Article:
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A slow-burning Argentinean ghost story

Review of Francisco Márquez' film A Common Crime



This atmospheric film weaves together the spectre of The Disappeared of the past with the all-too-frequent police murders of contemporary news stories. 

The film is available via Virtual Cinemas and On Demand across the UK:

Un Crimen Común  follows a middle class academic mother whose life unravels after she becomes implicated in the death of her housekeeper’s son. We see the protagonist Cecilia living a life of relative success and comfort in the suburbs of Buenos Aires, and enjoying a friendship with her housekeeper, Nebe. However, Cecilia becomes uncomfortable when Nebe brings over her baseball cap-wearing teenage son, Kevin. She turns away when  a young man resembling Kevin is dragged out of the fairground by uniformed officers. Later at night during a rainstorm, when a terrified Kevin bangs on the doors of Cecilia’s house, she hides, refusing to let him in. 

The next day, Cecilia returns to news coverage of a body found right by her house. She goes to the location where the body was found, and where an angry crowd has already gathered and is quickly dispersed by the police, and we see her choking in clouds of tear gas. It becomes evident that the body is Kevin, as Cecilia visits the labyrinthine barrio where Nebe and her grief-stricken community gather in mourning for Kevin. Nebe reveals that the police had been harassing Kevin for a long time, and Cecilia doesn’t confess to her about her son’s visit to her house on the night that he died, paying her her wages for the month instead.

This theme, juxtaposing the lives of the relatively wealthy with those of their domestic servants, has been well-worked in contemporary Latin American film – think of Roma or La Nana. As Carlos Aguilar has commented, ‘Contemporary filmmakers are aware of their own social class and, there is a clear sense of guilt in some of their films’. 

Un Crimen Común is the latest film by director Francisco Márquez, who is part of the filmmaking collective of directors and producers named Thinking with the Hands, whose projects combine creative use of light and sound with socio political and historical themes. He had already depicted the guilt of inaction and the plight of The Disappeared in the film The Long Night of Francisco Sanctis about an apolitical man who receives information that two of his neighbours will be disappeared by the military during the years of the Junta, and faces the choice of whether to intervene, putting himself at risk. Other notable works from Márquez include documentaries like Después de Sarmiento, about social inequality in the education system and Niña Mama, about the plight of teenage girls who find themselves with an unwanted pregnancy.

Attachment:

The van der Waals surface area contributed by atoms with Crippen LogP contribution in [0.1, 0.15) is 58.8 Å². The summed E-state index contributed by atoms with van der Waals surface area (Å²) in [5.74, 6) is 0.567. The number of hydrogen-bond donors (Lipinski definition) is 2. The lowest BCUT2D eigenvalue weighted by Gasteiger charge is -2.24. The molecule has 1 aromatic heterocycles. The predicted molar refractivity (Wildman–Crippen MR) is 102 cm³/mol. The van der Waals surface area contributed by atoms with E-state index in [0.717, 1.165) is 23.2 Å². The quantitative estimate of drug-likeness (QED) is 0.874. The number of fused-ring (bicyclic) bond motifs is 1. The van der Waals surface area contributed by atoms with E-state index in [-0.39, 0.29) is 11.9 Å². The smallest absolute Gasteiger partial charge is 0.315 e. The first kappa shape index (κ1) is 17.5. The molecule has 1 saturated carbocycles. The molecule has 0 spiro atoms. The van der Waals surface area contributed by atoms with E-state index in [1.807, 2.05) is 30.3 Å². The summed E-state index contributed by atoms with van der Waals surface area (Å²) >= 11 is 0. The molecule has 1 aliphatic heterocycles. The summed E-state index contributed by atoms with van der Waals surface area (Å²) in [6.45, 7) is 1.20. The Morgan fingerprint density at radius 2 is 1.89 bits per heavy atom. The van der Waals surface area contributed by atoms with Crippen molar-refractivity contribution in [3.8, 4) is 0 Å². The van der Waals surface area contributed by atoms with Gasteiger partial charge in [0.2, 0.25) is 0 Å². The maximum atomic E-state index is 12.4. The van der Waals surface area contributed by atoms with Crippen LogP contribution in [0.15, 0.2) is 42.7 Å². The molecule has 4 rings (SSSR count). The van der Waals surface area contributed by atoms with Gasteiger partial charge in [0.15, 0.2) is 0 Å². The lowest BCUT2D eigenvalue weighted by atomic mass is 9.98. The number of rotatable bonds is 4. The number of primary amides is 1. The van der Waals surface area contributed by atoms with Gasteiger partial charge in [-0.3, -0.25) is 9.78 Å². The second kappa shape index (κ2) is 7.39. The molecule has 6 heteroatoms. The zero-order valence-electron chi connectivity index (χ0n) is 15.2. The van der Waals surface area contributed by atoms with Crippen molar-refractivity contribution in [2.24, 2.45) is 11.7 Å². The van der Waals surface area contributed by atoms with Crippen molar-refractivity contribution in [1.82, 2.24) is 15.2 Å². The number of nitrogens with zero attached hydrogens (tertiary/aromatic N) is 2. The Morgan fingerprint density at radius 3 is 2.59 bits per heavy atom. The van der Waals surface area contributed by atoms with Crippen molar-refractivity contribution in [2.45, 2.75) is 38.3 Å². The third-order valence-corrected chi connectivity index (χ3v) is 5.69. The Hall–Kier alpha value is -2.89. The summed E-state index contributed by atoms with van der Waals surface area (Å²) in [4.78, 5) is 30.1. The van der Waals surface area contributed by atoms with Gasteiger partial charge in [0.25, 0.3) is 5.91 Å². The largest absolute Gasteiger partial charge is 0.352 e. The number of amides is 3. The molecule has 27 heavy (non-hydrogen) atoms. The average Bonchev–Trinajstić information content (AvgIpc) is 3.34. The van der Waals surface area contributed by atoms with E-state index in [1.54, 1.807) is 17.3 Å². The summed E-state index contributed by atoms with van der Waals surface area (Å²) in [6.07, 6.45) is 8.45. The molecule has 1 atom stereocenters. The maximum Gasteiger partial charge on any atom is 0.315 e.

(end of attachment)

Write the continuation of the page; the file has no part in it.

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During A Common Crime, Cecilia begins to fall apart mentally, convinced that she is haunted by Kevin’s ghost. However, the director  avoids the trappings of horror films, such as jump scares and ghostly shadows, to suggest that Cecilia is instead haunted by the greater psychological guilt of her own inaction, and that the consequences have led to the death of someone marginalised in society.

Cecilia herself begins to question her purpose as an Economics lecturer, confiding in a colleague that her course content is shallow, to which her colleague replies ‘you were the one pushing for those texts.’ She also starts drinking red wine very often, recalling religious themes of confession at mass and harbouring guilt. The blue clothes that Cecilia sometimes wears, the cold blue lighting and Cecilia’s own bright blue eyes, recall the icon of idealised motherhood: the Virgin Mary. In contrast, the numerous plants that decorate the courtyard of Nebe’s home suggest a closer-to-Earth, nurturing, more natural symbolism of motherhood. 

It is often hinted that the neighbourhood in which housekeeper Nebe lives is a dangerous place: a taxi driver refuses to drive Cecilia close to where Nebe lives, and Nebe commands one of her sons to escort Cecilia back out of the neighbourhood when she visits the first time, yet we never see Cecilia face any actual danger. It is in fact teenagers like Kevin who are put in harm’s way, harassed and frequently murdered by the police. We are left with the impression that people like Cecilia can move on from the consequences of police violence, however people like Nebe are faced with the burden of grief, and an often futile struggle for justice. 

Un Crimen Común is available via Virtual Cinemas and On Demand across the UK:

Watch our Q&A with director, Francisco Márquez and lead talent, Elisa Carricajo:


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